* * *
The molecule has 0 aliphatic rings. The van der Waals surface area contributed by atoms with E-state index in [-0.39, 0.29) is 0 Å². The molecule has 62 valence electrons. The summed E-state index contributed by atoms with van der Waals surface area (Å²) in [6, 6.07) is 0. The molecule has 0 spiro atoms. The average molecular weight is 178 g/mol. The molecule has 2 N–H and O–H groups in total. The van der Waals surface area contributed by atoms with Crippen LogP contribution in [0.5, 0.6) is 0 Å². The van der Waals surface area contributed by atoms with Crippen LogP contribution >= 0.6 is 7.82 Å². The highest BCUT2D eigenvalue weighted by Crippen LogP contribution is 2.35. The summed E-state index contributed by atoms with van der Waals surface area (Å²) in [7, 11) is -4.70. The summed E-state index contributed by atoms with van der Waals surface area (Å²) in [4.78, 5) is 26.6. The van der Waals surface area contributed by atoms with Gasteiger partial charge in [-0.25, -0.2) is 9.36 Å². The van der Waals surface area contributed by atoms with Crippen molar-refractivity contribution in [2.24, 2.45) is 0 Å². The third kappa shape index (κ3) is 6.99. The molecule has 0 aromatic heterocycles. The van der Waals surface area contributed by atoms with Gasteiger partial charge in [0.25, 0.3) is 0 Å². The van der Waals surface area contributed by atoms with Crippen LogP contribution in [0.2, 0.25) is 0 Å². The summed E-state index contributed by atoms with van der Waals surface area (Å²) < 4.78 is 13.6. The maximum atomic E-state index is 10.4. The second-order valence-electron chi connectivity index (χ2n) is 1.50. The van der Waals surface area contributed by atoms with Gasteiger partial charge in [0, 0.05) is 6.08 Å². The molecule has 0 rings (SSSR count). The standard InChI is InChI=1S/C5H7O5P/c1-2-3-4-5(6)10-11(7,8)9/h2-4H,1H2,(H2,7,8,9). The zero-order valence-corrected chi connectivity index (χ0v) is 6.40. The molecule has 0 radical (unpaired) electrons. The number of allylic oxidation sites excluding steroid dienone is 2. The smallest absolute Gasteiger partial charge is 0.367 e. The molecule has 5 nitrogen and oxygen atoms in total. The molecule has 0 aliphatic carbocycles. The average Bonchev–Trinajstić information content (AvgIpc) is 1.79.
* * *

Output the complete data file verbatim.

The molecule has 0 aliphatic rings. The van der Waals surface area contributed by atoms with E-state index in [-0.39, 0.29) is 0 Å². The molecule has 62 valence electrons. The summed E-state index contributed by atoms with van der Waals surface area (Å²) in [6, 6.07) is 0. The molecule has 0 spiro atoms. The average molecular weight is 178 g/mol. The molecule has 2 N–H and O–H groups in total. The van der Waals surface area contributed by atoms with Crippen LogP contribution in [0.5, 0.6) is 0 Å². The van der Waals surface area contributed by atoms with Crippen LogP contribution >= 0.6 is 7.82 Å². The highest BCUT2D eigenvalue weighted by Crippen LogP contribution is 2.35. The summed E-state index contributed by atoms with van der Waals surface area (Å²) in [7, 11) is -4.70. The summed E-state index contributed by atoms with van der Waals surface area (Å²) in [4.78, 5) is 26.6. The van der Waals surface area contributed by atoms with Gasteiger partial charge in [-0.25, -0.2) is 9.36 Å². The van der Waals surface area contributed by atoms with Crippen molar-refractivity contribution in [2.24, 2.45) is 0 Å². The third kappa shape index (κ3) is 6.99. The molecule has 0 aromatic heterocycles. The van der Waals surface area contributed by atoms with Gasteiger partial charge in [0.25, 0.3) is 0 Å². The van der Waals surface area contributed by atoms with Crippen LogP contribution in [0.2, 0.25) is 0 Å². The summed E-state index contributed by atoms with van der Waals surface area (Å²) < 4.78 is 13.6. The maximum atomic E-state index is 10.4. The second-order valence-electron chi connectivity index (χ2n) is 1.50. The van der Waals surface area contributed by atoms with Gasteiger partial charge in [0, 0.05) is 6.08 Å². The molecule has 0 rings (SSSR count). The standard InChI is InChI=1S/C5H7O5P/c1-2-3-4-5(6)10-11(7,8)9/h2-4H,1H2,(H2,7,8,9). The zero-order valence-corrected chi connectivity index (χ0v) is 6.40. The molecule has 0 radical (unpaired) electrons. The number of allylic oxidation sites excluding steroid dienone is 2. The smallest absolute Gasteiger partial charge is 0.367 e. The molecule has 5 nitrogen and oxygen atoms in total. The molecule has 0 aliphatic carbocycles. The average Bonchev–Trinajstić information content (AvgIpc) is 1.79.